The craft’s meteorological station includes a 4-foot mast sporting temperature and pressure sensors at three heights, as well as a laser-reflection instrument called a lidar (light detection and ranging). The lidar emits laser pulses into the atmosphere and detects light reflected off of atmospheric dust and ice particles in the beam’s path. Weather also is monitored with temperature sensors, thin-wire thermocouples using the metals chromel (a nickel and chromium alloy) and constantan (a copper and nickel alloy). The Canadian Space Agency, with help from scientists at York University in Toronto, provided the meteorological station. Instrument construction was led by the Space Missions Group of MDA Ltd., Brampton, Ontario, with contributions from Optech Inc., Toronto, for the lidar. The Finnish Meteorological Institute provided the instrument for measuring atmospheric pressure.

A surface stereoscopic imager, with twin cameras having the same resolution and spacing as human eyes, also is situated atop the lander’s mast, 7 feet above ground level. The imager can record three-dimensional, panoramic information of the surroundings on its two 1-megapixel (1024-by-1024-pixel resolution) CCDs. Twelve individual filters enables the production of images in full color and in several specific visual and infrared frequencies. A University of Arizona team built the Phoenix surface stereoscopic imager.

A Thermal and Evolved-Gas Analyzer-built by teams at the University of Arizona and the University of Texas, Dallas-uses a differential scanning calorimeter and a mass spectrometer to study samples. A Microscopy, Electrochemistry and Conductivity Analyzer examines soil with two types of microscopes and a wet chemistry laboratory with four beakers. The inner surfaces of each beaker house 26 sensors behind permeable membranes or gels to provide information about the soil. A team at JPL designed and built the analyzer.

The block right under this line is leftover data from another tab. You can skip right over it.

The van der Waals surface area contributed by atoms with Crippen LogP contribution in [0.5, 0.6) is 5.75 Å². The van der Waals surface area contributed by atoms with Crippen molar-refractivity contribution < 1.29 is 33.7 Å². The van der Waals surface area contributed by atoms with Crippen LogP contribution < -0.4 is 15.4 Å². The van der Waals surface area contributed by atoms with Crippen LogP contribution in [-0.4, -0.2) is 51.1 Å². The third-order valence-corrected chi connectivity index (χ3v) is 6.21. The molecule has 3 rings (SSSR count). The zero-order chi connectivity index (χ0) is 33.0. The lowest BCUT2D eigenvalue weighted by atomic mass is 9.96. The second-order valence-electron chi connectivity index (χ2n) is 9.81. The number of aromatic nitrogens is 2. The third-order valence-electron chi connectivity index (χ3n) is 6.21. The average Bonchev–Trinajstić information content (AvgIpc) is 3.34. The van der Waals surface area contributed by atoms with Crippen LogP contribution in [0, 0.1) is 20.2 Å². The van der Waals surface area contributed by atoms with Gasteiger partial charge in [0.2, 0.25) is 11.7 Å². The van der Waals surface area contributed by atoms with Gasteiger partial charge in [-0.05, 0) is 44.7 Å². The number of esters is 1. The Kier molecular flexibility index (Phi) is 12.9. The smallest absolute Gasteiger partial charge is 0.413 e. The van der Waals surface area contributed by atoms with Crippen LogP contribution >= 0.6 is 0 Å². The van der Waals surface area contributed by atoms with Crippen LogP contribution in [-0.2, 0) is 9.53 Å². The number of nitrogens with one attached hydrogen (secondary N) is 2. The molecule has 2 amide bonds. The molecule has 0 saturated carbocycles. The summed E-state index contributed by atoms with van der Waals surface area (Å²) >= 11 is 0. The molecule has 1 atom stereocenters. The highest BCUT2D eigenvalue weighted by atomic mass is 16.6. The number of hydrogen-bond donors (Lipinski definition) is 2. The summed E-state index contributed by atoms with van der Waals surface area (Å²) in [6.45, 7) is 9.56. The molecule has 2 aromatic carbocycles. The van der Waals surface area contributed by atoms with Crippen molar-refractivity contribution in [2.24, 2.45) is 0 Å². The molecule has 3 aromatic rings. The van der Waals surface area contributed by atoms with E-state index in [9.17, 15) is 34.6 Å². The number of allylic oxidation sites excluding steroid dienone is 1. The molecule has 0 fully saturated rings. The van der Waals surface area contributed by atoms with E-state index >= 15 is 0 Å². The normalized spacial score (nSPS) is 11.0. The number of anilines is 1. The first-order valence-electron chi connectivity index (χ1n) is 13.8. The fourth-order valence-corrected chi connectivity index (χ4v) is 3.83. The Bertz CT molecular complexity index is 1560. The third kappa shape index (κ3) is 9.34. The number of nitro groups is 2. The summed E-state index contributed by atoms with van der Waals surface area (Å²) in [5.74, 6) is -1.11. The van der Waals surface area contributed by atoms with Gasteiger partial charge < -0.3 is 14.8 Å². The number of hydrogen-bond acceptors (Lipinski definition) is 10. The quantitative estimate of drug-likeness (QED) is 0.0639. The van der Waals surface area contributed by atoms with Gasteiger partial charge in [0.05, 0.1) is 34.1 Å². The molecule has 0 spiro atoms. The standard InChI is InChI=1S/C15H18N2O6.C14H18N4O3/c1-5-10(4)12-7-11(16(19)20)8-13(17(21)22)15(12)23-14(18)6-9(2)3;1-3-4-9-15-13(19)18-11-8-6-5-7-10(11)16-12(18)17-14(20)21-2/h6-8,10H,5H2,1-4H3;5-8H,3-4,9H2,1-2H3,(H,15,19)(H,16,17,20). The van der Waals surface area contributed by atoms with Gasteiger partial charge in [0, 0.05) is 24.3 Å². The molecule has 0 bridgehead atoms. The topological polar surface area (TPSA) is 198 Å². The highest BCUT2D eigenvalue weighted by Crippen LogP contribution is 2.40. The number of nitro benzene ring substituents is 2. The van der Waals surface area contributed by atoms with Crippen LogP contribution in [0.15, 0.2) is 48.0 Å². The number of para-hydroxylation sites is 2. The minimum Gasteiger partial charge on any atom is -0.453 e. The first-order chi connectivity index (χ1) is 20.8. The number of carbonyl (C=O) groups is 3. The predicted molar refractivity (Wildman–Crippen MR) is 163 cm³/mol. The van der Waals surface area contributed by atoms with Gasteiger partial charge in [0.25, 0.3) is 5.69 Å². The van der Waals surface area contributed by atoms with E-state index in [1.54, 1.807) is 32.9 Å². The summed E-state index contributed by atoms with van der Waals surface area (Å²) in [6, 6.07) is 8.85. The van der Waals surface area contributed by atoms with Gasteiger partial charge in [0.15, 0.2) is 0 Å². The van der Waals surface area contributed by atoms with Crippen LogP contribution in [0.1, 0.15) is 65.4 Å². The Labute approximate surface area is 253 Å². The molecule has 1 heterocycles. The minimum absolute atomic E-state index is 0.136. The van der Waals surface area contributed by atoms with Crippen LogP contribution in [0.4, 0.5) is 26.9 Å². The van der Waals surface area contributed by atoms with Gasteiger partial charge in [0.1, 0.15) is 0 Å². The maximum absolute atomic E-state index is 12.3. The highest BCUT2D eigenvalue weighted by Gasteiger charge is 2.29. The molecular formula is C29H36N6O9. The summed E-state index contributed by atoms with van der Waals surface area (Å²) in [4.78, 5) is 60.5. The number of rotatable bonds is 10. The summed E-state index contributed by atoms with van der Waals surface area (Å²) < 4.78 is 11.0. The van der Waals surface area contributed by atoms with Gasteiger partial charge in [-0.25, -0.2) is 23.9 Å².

The Mars Descent Imager-using a camera with a one-pound imager and optics with a 75.3-degree field of view-is mounted on the outer edge of the lander’s payload deck to take downward-facing images during descent and landing. The Mars Descent Imager was originally built for the Mars Surveyor 2001 Lander mission by a team at Malin Space Science Systems, San Diego.

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UNH-IOL engineer David Woolf measures the performance of network equipment at the electrical signaling level to determine the degree to which a product conforms or deviates from international open engineering standards.